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House Passes Budget, Legislature Moves Broadband and Energy Issues

Published Apr 23, 2021 by Steven Will

Future of Texas

Week In Review
This week, the House amended and passed Senate Bill 1, the state biennial budget. It now heads back to the Senate and conference committee to iron out differences between the two versions. The Partnership voiced support for a workforce development bill in the Senate, and the Legislature advanced important broadband and energy measures.

House Passes Budget
The Texas House spent nearly 12 hours on the House floor on Thursday debating the $246 billion budget for the upcoming biennium. Late Thursday night, the House unanimously passed their version of the state budget totaling close to $247 billion. Almost 245 separate amendments were pre-filed, with health care and the Biden administration's rescinding of the state's 1115 Waiver extension taking center stage in the debate. The proposed budget now returns to the Senate with several notable measures.

Representative Garnet Coleman (D-Houston) offered an amendment that would expand state and federal health care coverage for many uninsured Texans. This measure failed by a vote of 80-68 and likely ends any hope of addressing the uninsured this session.

While the federal government is still establishing the rules and guidelines designating how federal dollars appropriated to the state for coronavirus relief should be spent, the chamber unanimously voted for a budget rider to attempt to force a special legislative session to appropriate billions in funds that may come in after the Legislature adjourns from its regular session in May.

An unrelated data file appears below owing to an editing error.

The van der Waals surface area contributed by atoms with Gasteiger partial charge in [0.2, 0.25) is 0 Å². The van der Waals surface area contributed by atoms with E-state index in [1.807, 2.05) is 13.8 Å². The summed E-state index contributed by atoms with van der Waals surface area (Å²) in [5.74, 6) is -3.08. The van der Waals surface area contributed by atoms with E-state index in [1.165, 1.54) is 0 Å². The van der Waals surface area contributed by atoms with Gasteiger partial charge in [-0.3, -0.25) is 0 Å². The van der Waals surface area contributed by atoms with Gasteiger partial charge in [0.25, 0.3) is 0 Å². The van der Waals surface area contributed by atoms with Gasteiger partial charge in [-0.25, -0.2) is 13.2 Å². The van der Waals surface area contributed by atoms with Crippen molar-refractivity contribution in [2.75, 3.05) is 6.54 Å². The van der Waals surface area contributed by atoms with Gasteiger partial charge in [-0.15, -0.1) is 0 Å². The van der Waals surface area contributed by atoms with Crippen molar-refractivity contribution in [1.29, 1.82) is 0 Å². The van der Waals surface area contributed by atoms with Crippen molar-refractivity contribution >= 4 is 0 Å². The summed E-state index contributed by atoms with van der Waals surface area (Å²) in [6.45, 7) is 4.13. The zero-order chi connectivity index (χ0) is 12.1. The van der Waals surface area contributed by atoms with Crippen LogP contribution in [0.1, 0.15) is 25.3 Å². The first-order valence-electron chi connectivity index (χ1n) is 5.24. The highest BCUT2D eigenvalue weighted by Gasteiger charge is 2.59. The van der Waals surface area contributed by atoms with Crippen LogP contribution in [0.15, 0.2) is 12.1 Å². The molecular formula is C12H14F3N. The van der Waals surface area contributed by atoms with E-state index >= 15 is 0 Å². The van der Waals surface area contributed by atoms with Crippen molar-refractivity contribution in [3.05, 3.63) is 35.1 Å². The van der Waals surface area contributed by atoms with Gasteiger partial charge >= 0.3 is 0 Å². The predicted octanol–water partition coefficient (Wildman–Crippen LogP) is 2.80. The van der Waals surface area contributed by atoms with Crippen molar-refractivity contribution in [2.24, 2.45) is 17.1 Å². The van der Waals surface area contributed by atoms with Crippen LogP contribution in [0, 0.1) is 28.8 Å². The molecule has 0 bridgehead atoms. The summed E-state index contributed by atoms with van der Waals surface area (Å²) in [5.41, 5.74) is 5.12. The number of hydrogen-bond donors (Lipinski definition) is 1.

The House also voted overwhelmingly (115-29) to bar the use of state dollars on school voucher programs, which would prohibit state spending on private school education. This is consistent with votes in recent sessions.

Due to the COVID pandemic and Winter Storm Uri, the budget debate occurred later in session than is typical. In 2017, the House debated Senate Bill 1 on April 7, roughly two weeks earlier in the session. This puts additional time pressure on the Governor and Legislature to negotiate differences between the House and Senate budgets before the Constitutional end of the legislative session on May 31.

Education Funding Receives a Boost
Closely related to the budget, the House passed House Bill 1525, sponsored by Representative Dan Huberty (R-Kingwood). This piece of legislation is a $330 million clean-up bill that accounts for unintentional oversights and necessary additions related to the school finance reform bill that was passed last session. The House considered 20 amendments to the bill and several highlights of the adopted amendments include:

  • Providing more flexibility to schools that serve economically disadvantaged students to use compensatory money for instructional coaches who would help with learning loss;
  • Creating a tiering system that corrects the weighted funding for CTE courses in small to mid-size schools;
  • Clarifying that associate degrees obtained in high school must be from postsecondary educational institutions approved by the Texas Higher Education Coordinating Board;
  • Ensuring that the Texas Education Agency is able to establish a uniform process for school districts to solicit and consider partnerships with community-based childcare providers;
  • Protecting salary increases of school district employees outlined in HB 3 from being rolled back;